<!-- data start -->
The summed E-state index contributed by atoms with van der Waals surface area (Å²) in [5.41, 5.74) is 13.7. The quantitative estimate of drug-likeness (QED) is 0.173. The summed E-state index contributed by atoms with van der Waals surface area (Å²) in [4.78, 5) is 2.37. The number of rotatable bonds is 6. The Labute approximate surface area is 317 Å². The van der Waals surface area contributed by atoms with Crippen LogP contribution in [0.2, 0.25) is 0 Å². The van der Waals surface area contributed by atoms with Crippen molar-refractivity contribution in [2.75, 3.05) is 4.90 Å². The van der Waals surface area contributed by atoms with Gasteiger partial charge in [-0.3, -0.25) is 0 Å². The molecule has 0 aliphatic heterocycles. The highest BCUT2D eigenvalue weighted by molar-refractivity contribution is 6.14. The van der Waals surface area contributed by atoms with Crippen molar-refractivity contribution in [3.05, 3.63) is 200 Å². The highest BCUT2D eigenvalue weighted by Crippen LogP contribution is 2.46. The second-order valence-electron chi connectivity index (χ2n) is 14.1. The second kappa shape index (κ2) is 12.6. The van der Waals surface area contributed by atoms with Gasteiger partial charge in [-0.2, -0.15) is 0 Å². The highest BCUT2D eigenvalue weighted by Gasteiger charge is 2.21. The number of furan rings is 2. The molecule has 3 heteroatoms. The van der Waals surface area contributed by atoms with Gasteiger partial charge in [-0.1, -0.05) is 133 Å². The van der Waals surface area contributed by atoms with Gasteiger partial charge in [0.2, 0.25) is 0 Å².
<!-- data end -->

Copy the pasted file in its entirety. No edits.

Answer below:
The summed E-state index contributed by atoms with van der Waals surface area (Å²) in [5.41, 5.74) is 13.7. The quantitative estimate of drug-likeness (QED) is 0.173. The summed E-state index contributed by atoms with van der Waals surface area (Å²) in [4.78, 5) is 2.37. The number of rotatable bonds is 6. The Labute approximate surface area is 317 Å². The van der Waals surface area contributed by atoms with Crippen LogP contribution in [0.2, 0.25) is 0 Å². The van der Waals surface area contributed by atoms with Crippen molar-refractivity contribution in [2.75, 3.05) is 4.90 Å². The van der Waals surface area contributed by atoms with Gasteiger partial charge in [-0.3, -0.25) is 0 Å². The molecule has 0 aliphatic heterocycles. The highest BCUT2D eigenvalue weighted by molar-refractivity contribution is 6.14. The van der Waals surface area contributed by atoms with Crippen molar-refractivity contribution in [3.05, 3.63) is 200 Å². The highest BCUT2D eigenvalue weighted by Crippen LogP contribution is 2.46. The second-order valence-electron chi connectivity index (χ2n) is 14.1. The second kappa shape index (κ2) is 12.6. The van der Waals surface area contributed by atoms with Gasteiger partial charge in [-0.2, -0.15) is 0 Å². The highest BCUT2D eigenvalue weighted by Gasteiger charge is 2.21. The number of furan rings is 2. The molecule has 3 heteroatoms. The van der Waals surface area contributed by atoms with Gasteiger partial charge in [-0.1, -0.05) is 133 Å². The van der Waals surface area contributed by atoms with Gasteiger partial charge in [0.2, 0.25) is 0 Å².